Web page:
by Alma Celina Vega, University of California, Berkeley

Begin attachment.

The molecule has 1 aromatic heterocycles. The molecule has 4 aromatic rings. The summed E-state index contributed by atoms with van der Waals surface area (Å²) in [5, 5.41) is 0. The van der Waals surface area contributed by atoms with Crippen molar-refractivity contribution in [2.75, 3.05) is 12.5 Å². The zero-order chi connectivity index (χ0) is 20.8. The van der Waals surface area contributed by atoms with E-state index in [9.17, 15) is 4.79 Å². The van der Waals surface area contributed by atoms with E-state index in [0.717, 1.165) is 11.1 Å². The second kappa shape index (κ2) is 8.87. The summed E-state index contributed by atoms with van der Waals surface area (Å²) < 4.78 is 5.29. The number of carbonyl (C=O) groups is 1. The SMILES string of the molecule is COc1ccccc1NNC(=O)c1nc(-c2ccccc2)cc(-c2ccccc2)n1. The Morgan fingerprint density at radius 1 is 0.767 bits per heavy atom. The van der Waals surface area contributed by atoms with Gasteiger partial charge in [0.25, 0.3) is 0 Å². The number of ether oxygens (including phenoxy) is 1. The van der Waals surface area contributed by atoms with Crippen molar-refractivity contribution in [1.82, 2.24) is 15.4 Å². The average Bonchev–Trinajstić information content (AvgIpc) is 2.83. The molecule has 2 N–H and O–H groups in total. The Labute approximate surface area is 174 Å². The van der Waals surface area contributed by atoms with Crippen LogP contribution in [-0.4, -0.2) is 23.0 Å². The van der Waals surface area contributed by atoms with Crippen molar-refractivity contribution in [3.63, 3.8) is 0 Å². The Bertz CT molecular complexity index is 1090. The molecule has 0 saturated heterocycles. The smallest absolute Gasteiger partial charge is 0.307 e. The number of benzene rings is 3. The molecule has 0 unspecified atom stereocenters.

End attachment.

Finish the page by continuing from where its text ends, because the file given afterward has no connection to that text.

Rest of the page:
This study examines the role of Social Security in the out-migration of elderly Mexican immigrants in the United States. Existing research shows that Social Security has a large impact on retirement decisions. However, far less work examines its effects on migration decisions. Aguila and Zissimopoulos (2008) find that Mexicans age 50+ who were in the United States for more than a year were less likely than those with less or no U.S. migration history to have any type of public health insurance, denoting their low contributions to Social Security systems. Social Security influences immigration as well. Sana and Massey (2000) find that the odds of out-migration from Mexico to the United States were higher for male household heads working in jobs that were not covered by Social Security compared to those with jobs with such coverage. The current lack of information on elderly return migration creates a notable gap in our understanding of retirement. This form of emigration potentially impacts U.S. social service consumption through programs such as Medicare and Supplemental Security Income, which are generally unavailable to individuals living abroad. Elderly return migration also calls into question traditional measures of elderly well-being, which often focus on financial and health measures, and omit preferences regarding location of retirement. Return migration may also impact the receiving country through economic multiplier effects that reduce unemployment and increase income in that community.